A variation of the optical sensor of FIG. 19 is illustrated in FIG. 20. Here, the gap, 13, between reflecting elements, 11 and 14, is formed by etching a portion of the core, 81, of the fiber, 80, to form a well, 82, in the surface. The partially reflected element, 11, is then formed by depositing metal over the surface of the fiber including the well (which will also form portions, 83 and 84, on the fiber surface). A suitable flexible material, 12, such as rubber, glass, or silicon, with the fully reflecting element, 14, formed on one surface, is then mounted on the end of the fiber. Appropriate tubing the filler material (not shown) could also be provided. The gap distance is determined by the depth of the well, 82, and thickness of the portions, 83 and 84. Alternatively, the reflecting layer, 11, can be deposited selectively in the well by means of a suitable masking layer such as photoresist.
As a further embodiment, illustrated in FIG. 21, a photoresist layer, 85, may be utilized to form the gap between reflecting elements, 11 and 14. This can be the same photoresist which is used to selectively deposit layer, 11, over the fiber core. Alternatively, the layer, 11, could be formed over the entire fiber surface, while the photoresist pillar, 85, is formed over layer, 14, and material, 12, and then the piece part subsequently mounted on the layer, 11.
While FIGS. 20 and 21 show possible variations in the pressure sensor, other types of temperature sensors can be fabricated by simply mounting a thick reflecting bridge, 86 of FIG. 22, over a layer, 11, on the fiber surface, including a mound of photoresist (not shown). The photoresist can be dissolved to leave the air gap, 13. The bridge will expand relative to the fiber as temperature is increased, thereby increasing the air gap spacing and changing the reflected interference pattern. The reflecting bridge is typically a metal or plastic which has a higher temperature coefficient than the fiber. Similarly, the reflecting bridge, 86, can be composed of two different layers of material with different thermal expansion coefficients. If only a portion of the bridge is attached to only a portion of layer 11, the bridge can bend depending upon the temperature, and the gap will again change as a function of temperature.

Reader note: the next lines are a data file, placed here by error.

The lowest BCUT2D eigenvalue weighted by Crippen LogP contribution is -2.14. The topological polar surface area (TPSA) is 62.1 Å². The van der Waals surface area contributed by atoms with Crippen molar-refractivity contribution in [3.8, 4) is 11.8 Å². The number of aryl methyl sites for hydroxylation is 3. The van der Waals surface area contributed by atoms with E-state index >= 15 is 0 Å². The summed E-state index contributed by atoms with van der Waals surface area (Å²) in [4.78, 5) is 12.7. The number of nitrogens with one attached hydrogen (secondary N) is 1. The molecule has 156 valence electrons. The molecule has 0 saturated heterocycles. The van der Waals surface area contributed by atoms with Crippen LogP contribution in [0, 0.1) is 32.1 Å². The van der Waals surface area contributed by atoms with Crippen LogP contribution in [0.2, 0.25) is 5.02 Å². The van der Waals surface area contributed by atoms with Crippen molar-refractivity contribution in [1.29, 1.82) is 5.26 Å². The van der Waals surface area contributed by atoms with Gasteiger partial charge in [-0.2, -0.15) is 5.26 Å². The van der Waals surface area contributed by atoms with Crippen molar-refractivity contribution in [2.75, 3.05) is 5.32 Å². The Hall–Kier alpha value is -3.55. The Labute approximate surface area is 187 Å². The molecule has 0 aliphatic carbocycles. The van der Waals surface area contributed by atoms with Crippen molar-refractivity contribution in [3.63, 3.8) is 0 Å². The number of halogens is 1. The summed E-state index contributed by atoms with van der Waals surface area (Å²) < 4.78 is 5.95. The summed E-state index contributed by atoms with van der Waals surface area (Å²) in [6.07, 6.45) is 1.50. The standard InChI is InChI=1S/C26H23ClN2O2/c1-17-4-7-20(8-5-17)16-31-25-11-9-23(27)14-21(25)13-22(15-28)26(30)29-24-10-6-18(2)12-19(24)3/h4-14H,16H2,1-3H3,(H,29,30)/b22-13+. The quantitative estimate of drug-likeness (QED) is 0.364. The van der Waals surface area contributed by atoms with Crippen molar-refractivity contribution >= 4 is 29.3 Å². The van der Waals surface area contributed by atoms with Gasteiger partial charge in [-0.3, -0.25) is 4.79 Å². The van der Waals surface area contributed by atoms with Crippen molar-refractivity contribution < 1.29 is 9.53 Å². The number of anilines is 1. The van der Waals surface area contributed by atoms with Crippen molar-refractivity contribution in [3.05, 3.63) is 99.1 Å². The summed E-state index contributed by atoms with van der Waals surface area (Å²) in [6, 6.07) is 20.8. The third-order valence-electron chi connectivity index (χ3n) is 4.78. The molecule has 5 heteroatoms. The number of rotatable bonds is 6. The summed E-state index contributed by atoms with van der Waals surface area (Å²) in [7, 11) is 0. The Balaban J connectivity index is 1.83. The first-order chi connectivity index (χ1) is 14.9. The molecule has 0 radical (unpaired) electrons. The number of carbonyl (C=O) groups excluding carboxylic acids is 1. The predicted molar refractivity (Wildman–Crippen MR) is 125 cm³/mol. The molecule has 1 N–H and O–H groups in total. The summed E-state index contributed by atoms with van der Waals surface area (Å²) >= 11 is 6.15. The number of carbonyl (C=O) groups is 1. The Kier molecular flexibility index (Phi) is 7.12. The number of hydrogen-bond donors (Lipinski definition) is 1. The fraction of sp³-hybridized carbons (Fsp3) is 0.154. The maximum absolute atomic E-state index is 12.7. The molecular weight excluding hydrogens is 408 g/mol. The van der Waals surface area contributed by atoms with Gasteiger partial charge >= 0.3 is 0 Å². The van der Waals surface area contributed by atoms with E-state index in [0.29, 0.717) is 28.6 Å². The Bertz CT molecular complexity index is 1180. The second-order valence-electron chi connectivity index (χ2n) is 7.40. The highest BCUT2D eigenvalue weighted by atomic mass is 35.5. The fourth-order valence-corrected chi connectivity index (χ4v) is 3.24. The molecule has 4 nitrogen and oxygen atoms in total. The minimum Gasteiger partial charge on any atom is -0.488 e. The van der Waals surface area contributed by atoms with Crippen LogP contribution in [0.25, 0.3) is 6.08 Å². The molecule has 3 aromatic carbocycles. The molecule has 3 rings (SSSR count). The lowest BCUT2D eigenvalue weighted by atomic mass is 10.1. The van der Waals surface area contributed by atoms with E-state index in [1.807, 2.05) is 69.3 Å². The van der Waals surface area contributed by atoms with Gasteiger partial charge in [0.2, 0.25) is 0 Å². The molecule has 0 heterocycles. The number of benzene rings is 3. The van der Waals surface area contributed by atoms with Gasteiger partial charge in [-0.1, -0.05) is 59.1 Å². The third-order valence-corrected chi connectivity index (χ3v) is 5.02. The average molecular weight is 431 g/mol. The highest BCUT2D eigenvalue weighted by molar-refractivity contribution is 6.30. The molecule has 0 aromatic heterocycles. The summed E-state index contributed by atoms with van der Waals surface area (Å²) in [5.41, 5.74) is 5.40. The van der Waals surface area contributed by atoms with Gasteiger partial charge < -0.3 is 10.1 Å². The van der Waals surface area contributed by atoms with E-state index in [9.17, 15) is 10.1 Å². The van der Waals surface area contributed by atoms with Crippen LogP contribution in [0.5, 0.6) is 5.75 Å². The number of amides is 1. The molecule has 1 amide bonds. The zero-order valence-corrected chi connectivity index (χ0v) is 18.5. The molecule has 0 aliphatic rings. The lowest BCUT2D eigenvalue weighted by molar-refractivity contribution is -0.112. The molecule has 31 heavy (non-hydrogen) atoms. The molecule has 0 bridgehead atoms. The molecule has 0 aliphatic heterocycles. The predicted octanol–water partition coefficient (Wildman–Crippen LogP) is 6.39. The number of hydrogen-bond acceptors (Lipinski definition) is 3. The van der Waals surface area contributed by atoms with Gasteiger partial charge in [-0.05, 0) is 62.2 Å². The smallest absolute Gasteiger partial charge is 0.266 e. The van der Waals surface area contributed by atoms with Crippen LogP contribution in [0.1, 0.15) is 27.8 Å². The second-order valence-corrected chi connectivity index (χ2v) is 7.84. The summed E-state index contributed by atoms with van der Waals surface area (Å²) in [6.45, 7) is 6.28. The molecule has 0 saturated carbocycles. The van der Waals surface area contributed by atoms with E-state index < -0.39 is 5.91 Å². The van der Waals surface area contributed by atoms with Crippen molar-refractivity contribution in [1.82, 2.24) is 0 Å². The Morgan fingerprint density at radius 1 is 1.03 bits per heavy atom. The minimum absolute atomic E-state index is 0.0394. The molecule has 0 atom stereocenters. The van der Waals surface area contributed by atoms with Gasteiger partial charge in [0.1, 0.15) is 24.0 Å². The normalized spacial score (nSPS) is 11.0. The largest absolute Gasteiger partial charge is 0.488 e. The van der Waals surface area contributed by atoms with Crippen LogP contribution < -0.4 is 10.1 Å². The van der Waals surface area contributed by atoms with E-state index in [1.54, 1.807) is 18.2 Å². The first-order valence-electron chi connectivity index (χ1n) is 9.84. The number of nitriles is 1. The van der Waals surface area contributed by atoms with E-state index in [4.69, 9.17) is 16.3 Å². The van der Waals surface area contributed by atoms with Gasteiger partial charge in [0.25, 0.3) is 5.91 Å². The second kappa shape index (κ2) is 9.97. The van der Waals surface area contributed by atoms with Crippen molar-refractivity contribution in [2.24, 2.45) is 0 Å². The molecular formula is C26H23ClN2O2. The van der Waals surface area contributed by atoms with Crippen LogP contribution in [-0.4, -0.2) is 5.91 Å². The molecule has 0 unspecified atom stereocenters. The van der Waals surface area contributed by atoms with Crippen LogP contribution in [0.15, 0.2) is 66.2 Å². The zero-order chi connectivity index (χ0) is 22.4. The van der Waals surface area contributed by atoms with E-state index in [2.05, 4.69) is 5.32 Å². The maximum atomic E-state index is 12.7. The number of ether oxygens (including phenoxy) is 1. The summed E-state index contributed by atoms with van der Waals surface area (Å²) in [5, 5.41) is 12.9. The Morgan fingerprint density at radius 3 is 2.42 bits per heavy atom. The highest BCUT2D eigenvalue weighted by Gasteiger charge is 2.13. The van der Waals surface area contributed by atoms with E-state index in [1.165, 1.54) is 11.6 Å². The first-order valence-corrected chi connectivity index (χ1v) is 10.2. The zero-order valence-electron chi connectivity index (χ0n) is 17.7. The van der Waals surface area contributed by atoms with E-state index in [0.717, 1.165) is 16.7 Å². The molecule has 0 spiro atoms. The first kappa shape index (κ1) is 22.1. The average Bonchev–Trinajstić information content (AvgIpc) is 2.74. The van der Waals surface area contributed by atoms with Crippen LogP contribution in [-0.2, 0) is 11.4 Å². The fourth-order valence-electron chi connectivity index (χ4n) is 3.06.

Various additional modifications of the invention will become apparent to those skilled in the art. All such variations which basically relay on the teachings through which the invention has advanced the art are properly considered within the spirit and scope of the invention.
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|U.S. Classification||361/291, 29/25.42, 73/705|
|International Classification||G09F9/37, G01L9/00, G02B6/26, H01G5/16|
|Cooperative Classification||G02B6/266, G01L9/0072, H01G5/16, Y10T29/435, G09F9/372, G01L9/0077|
|European Classification||G09F9/37E, G02B6/26C2, G01L9/00D8B, G01L9/00D6, H01G5/16|
|Jan 9, 1989||AS||Assignment|
Owner name: AMERICAN TELEPHONE AND TELEGRAPH COMPANY, A NY COR
Free format text: ASSIGNMENT OF ASSIGNORS INTEREST.;ASSIGNORS:BLONDER, GREG E.;LAMOLA, ANGELO A.;LIEBERMAN, ROBERT A.;REEL/FRAME:005017/0397;SIGNING DATES FROM 19881213 TO 19881219
Owner name: BELL TELEPHONE LABORATORIES, INCORPORATED, A NY CO
Free format text: ASSIGNMENT OF ASSIGNORS INTEREST.;ASSIGNORS:BLONDER, GREG E.;LAMOLA, ANGELO A.;LIEBERMAN, ROBERT A.;REEL/FRAME:005017/0397;SIGNING DATES FROM 19881213 TO 19881219
|Mar 3, 1994||FPAY||Fee payment|
Year of fee payment: 8
|May 5, 1998||REMI||Maintenance fee reminder mailed|
|Jun 3, 1998||FPAY||Fee payment|
Year of fee payment: 12
|Jun 3, 1998||SULP||Surcharge for late payment|